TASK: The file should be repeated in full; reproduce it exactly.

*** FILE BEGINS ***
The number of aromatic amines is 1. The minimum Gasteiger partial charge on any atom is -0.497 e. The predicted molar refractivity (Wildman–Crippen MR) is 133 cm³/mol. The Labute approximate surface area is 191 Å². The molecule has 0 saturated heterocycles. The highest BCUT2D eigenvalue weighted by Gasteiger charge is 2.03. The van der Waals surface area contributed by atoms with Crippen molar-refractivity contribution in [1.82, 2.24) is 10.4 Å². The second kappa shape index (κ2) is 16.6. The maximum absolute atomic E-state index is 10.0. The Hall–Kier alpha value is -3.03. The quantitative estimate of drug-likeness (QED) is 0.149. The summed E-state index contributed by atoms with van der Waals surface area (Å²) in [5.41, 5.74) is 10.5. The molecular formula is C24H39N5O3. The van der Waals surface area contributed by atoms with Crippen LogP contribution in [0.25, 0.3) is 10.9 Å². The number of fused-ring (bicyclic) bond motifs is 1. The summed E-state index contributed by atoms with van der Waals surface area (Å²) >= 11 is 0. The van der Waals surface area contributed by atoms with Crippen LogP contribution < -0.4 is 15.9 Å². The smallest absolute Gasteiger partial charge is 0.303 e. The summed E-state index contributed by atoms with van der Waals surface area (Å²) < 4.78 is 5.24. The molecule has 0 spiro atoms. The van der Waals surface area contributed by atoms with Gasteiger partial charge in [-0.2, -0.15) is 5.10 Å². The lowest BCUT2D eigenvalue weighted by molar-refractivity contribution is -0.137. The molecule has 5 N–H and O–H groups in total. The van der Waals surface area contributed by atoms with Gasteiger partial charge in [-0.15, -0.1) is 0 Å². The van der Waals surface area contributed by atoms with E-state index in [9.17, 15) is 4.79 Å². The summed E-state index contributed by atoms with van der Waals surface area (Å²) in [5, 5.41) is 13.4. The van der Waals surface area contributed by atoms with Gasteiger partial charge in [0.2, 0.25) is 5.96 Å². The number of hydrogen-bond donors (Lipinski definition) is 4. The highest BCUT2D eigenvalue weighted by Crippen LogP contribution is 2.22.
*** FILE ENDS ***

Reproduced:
The number of aromatic amines is 1. The minimum Gasteiger partial charge on any atom is -0.497 e. The predicted molar refractivity (Wildman–Crippen MR) is 133 cm³/mol. The Labute approximate surface area is 191 Å². The molecule has 0 saturated heterocycles. The highest BCUT2D eigenvalue weighted by Gasteiger charge is 2.03. The van der Waals surface area contributed by atoms with Crippen molar-refractivity contribution in [1.82, 2.24) is 10.4 Å². The second kappa shape index (κ2) is 16.6. The maximum absolute atomic E-state index is 10.0. The Hall–Kier alpha value is -3.03. The quantitative estimate of drug-likeness (QED) is 0.149. The summed E-state index contributed by atoms with van der Waals surface area (Å²) in [5.41, 5.74) is 10.5. The molecular formula is C24H39N5O3. The van der Waals surface area contributed by atoms with Crippen LogP contribution in [0.25, 0.3) is 10.9 Å². The number of fused-ring (bicyclic) bond motifs is 1. The summed E-state index contributed by atoms with van der Waals surface area (Å²) >= 11 is 0. The van der Waals surface area contributed by atoms with Crippen LogP contribution < -0.4 is 15.9 Å². The smallest absolute Gasteiger partial charge is 0.303 e. The summed E-state index contributed by atoms with van der Waals surface area (Å²) < 4.78 is 5.24. The molecule has 0 spiro atoms. The van der Waals surface area contributed by atoms with Gasteiger partial charge in [-0.2, -0.15) is 5.10 Å². The lowest BCUT2D eigenvalue weighted by molar-refractivity contribution is -0.137. The molecule has 5 N–H and O–H groups in total. The van der Waals surface area contributed by atoms with Gasteiger partial charge in [-0.15, -0.1) is 0 Å². The van der Waals surface area contributed by atoms with E-state index in [9.17, 15) is 4.79 Å². The summed E-state index contributed by atoms with van der Waals surface area (Å²) in [5, 5.41) is 13.4. The van der Waals surface area contributed by atoms with Gasteiger partial charge in [0.2, 0.25) is 5.96 Å². The number of hydrogen-bond donors (Lipinski definition) is 4. The highest BCUT2D eigenvalue weighted by Crippen LogP contribution is 2.22.